Southern West Virginia and Western North Dakota were both visited as part of the research process. These sites were chosen due to their similar connections with the energy industry and also their polar opposites in terms of economic prosperity. Welch, West Virginia is a small town which used to be called “Little New York” in the early 1900s. It was the city at the hub of the world’s first “billion dollar coalfield” and provided many of the area’s residents with a healthy and even prosperous income. Now it is deteriorating as the powerful strip-mining companies replace humans with machines and blow the tops off nearby mountains. Long-time Welch resident, Hilda Mitros, details accounts of personal and environmental violence experienced under the influence of the coal companies. She talks about gas and water explosions in and near her home as the earth becomes unstable with directional drilling and diverted water flow. Floods and sinkholes are commonplace in an area which is sacrificed for it’s fossil fuels. Hilda also reports that the decline in the economic and environmental health of the region has been accompanied by an influx of drugs and political buy-offs. She offers stories of attempts by community members to stand against the development of a major dumping site for disposal of out of state waste. The community was initially able to rally and protest this intervention but eventually, leaders were swayed through high pressure negotiation and shadowy bribery tactics. Hilda used to run a kitchen and bar and she remembers when the times were good and people prospered in a healthy community. I asked her if anything good was occuring in Welch and she said, “no, there is nothing good happening here.” A place that was once full of vitality and optimism is struggling to see a future that holds a promise of anything other than more destruction and abuse.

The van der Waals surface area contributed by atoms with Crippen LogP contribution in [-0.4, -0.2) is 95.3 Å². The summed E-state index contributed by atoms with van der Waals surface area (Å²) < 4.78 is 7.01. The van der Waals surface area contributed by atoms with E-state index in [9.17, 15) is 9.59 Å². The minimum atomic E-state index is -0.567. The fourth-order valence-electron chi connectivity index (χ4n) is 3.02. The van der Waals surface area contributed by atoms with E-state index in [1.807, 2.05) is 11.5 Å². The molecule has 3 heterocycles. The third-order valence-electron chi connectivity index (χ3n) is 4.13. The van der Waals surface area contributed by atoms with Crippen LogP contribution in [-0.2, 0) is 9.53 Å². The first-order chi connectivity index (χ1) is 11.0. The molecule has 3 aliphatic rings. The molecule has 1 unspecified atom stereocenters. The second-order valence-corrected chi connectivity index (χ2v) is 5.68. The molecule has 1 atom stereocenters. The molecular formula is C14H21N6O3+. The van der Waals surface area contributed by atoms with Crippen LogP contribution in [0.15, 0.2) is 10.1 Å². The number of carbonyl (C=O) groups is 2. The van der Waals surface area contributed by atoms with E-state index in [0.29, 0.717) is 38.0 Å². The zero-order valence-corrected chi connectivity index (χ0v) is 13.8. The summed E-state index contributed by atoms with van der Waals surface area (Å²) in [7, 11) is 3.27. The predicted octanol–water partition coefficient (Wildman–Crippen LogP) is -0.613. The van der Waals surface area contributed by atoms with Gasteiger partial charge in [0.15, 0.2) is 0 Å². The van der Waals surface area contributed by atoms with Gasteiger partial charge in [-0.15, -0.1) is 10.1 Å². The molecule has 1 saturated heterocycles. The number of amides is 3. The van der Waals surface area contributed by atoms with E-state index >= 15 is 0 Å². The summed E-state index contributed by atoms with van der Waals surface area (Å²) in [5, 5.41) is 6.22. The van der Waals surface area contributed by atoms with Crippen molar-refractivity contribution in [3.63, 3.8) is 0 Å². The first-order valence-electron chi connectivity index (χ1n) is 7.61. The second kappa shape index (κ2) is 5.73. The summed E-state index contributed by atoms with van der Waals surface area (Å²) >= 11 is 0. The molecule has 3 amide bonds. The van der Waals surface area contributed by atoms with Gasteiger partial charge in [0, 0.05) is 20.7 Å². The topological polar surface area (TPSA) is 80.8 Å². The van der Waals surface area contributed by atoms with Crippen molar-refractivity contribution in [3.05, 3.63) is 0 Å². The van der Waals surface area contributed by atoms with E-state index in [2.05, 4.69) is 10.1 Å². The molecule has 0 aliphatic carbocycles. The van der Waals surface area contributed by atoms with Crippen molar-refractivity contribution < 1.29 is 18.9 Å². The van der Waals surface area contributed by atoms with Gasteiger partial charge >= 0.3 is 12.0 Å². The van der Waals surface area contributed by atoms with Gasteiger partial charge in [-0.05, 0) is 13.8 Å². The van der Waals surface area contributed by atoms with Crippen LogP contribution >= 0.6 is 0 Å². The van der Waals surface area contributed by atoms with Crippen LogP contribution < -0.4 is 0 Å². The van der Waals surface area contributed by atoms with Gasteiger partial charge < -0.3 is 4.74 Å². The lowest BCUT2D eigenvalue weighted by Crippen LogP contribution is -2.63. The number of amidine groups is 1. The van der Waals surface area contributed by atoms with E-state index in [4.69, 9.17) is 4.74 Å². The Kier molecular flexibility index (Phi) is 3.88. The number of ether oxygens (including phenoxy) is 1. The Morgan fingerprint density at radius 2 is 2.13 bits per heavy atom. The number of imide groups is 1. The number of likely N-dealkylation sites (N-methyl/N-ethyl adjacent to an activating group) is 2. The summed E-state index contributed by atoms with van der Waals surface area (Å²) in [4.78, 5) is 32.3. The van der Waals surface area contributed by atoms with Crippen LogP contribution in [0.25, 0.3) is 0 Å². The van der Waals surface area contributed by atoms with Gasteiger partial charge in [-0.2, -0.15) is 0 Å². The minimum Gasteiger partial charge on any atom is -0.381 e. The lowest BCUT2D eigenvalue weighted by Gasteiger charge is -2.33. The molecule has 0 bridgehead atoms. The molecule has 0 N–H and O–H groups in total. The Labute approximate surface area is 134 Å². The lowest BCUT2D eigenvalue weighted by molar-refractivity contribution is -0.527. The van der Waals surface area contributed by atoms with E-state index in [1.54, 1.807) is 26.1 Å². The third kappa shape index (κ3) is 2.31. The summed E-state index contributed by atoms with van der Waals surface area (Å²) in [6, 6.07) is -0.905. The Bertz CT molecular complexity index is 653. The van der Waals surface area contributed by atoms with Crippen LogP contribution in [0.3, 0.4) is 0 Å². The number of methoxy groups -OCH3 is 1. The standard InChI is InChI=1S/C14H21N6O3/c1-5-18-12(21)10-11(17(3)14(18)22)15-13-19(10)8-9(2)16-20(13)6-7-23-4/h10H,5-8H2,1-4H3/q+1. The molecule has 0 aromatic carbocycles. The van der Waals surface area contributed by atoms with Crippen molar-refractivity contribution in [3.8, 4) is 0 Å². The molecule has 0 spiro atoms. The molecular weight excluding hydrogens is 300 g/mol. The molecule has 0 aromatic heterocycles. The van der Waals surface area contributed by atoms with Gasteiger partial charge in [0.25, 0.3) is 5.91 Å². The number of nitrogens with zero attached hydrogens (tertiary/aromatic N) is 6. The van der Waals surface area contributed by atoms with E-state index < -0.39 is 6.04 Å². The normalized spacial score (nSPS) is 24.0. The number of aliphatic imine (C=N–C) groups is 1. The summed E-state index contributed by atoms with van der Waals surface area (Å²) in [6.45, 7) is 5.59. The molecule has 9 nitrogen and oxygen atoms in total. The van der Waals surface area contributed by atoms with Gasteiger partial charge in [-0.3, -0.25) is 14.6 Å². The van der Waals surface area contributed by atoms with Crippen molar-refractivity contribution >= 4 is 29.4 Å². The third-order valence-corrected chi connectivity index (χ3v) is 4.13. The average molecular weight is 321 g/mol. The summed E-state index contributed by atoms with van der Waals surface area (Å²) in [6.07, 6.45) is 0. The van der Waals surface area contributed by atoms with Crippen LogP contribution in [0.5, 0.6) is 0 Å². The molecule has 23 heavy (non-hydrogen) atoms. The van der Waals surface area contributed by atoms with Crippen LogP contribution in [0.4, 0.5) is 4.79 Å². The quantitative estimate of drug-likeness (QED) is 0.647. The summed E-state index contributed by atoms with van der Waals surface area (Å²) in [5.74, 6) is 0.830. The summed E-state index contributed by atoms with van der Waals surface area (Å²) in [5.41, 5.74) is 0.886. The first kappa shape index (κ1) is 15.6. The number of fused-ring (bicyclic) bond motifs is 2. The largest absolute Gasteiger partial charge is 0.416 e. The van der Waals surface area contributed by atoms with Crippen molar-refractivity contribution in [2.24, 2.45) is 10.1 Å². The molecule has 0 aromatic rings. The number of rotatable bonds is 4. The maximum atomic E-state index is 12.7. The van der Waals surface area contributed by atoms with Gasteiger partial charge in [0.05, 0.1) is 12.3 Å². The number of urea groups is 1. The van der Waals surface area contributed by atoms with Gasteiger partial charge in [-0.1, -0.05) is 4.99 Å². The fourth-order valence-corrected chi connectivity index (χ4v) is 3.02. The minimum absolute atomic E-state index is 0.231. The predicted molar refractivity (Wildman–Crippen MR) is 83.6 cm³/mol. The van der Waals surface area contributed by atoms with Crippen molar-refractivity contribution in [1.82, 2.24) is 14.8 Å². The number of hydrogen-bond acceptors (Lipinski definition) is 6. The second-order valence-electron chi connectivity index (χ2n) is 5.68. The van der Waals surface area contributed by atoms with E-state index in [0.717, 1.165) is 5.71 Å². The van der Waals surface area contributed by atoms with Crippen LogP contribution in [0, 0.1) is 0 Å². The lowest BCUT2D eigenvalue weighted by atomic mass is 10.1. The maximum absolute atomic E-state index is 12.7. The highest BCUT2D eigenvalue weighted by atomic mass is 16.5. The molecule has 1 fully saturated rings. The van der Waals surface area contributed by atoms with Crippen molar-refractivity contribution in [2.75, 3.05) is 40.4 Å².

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June 30th, 2014

David Stairs

There is a concept in science, known as publication bias, that suggests editors of scientific journals prefer to publish positive test results over the results of failed, or negative tests. It’s human nature, one supposes, to prefer good news to no news, and it certainly is better for circulation. The only problem is, it makes for bad science. When a profession, take medicine for instance, is denied the knowledge that certain drugs did not perform the way their manufacturers claimed they would, doctors are less able to act in the best interests of their patients.

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June 10th, 2014

Victor Margolin

If you are a white-collar worker making a decent salary, chances are that your paycheck will go directly to your bank so you can access it with a check or a withdrawal slip or draw on it with a credit card or mobile phone payment. There are banks that charge for such accounts, but only usually if the customer’s balance drops below a given amount. In many banks you will get the checking account free, while in some you will even earn a modicum of interest on it.

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May 10th, 2014

Daniel Drennan


“Believe in stone and survive.”

Framework

From the Declaration of the Palestinian People during the first intifada in 1987: